Inagua — I won’t speak for LLS, but it’s safe to say he’s not referring to the war in Afghanistan. The war crime was personally directing U.S. personnel to use techniques that our own laws recognize as torture. These are laws that our Congress has passed and that our government has used to prosecute, among others, Japanese officials in post-WWII trials. Waterboarding is torture, legally and morally speaking.
I misunderstood. I thought LLS was referring to the wars themselves as being a criminal mistake (a position I agree with.) Thank you for the correction.
Any time JRH wants to speak for me, I have no objection–clear-headedness abounds from that quarter.
As JRH surmised, I wasn’t referring to Afghanistan. I didn’t agree with Bush’s decision on that one, either, but there was at least SOME rationale for it.
No, what I consider utterly despicable was the invasion of Iraq, which represented an arrogant disregard for international law on the flimsiest and most dishonest of pretenses, as well as the “anything goes” morals that allowed for and encouraged torture. It’s no excuse that post-9/11 America was scared, confused, angry, vengeful, and easily persuaded. Bush, Cheney, Rumsfeld, Wolfowitz, and the rest of the rogues waged an unnecessary, vastly expensive (in every sense), poorly planned, and illegal war against Iraq. They’ll burn in Hell a lot longer than Ethanol Al and Corndog Barry ever will.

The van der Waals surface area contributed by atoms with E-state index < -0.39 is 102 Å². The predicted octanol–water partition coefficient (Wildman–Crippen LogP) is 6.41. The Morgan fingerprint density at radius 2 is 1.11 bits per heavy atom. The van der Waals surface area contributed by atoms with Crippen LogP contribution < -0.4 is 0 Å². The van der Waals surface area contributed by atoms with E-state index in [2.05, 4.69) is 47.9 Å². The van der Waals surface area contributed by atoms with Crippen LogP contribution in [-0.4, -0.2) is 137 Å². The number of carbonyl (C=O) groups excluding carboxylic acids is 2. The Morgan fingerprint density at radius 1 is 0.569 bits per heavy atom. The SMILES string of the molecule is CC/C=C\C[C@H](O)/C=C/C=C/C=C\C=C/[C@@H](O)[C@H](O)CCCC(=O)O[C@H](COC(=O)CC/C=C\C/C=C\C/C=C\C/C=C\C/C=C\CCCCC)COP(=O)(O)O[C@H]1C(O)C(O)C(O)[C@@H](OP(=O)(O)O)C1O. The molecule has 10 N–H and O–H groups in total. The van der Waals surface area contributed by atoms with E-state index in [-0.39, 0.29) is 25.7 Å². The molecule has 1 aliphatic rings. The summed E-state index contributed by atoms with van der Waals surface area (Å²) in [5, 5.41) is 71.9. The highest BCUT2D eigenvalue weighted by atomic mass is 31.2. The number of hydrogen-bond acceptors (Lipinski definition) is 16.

You say there was “SOME rationale” for Afghanistan. Please explain the rationale for our being there for over nine years, with particular reference to the recent decision to triple down.
one thing is for certain. Black ops should remain forever black ops and not part of dinnertime conversations. Cheney bush were a holes for letting the cat out of the bag and should bare full responsibility …ollie north poindxter style
The original decision to invade Afghanistan was Bush’s, not Obama’s. The reasoning was that al qaeda was training terrorists there, and when the Taliban refused to hand over bin Laden to the U.S. Government (late September ’01), we went in. I didn’t agree with the decision to invade, but there was at least that rationale.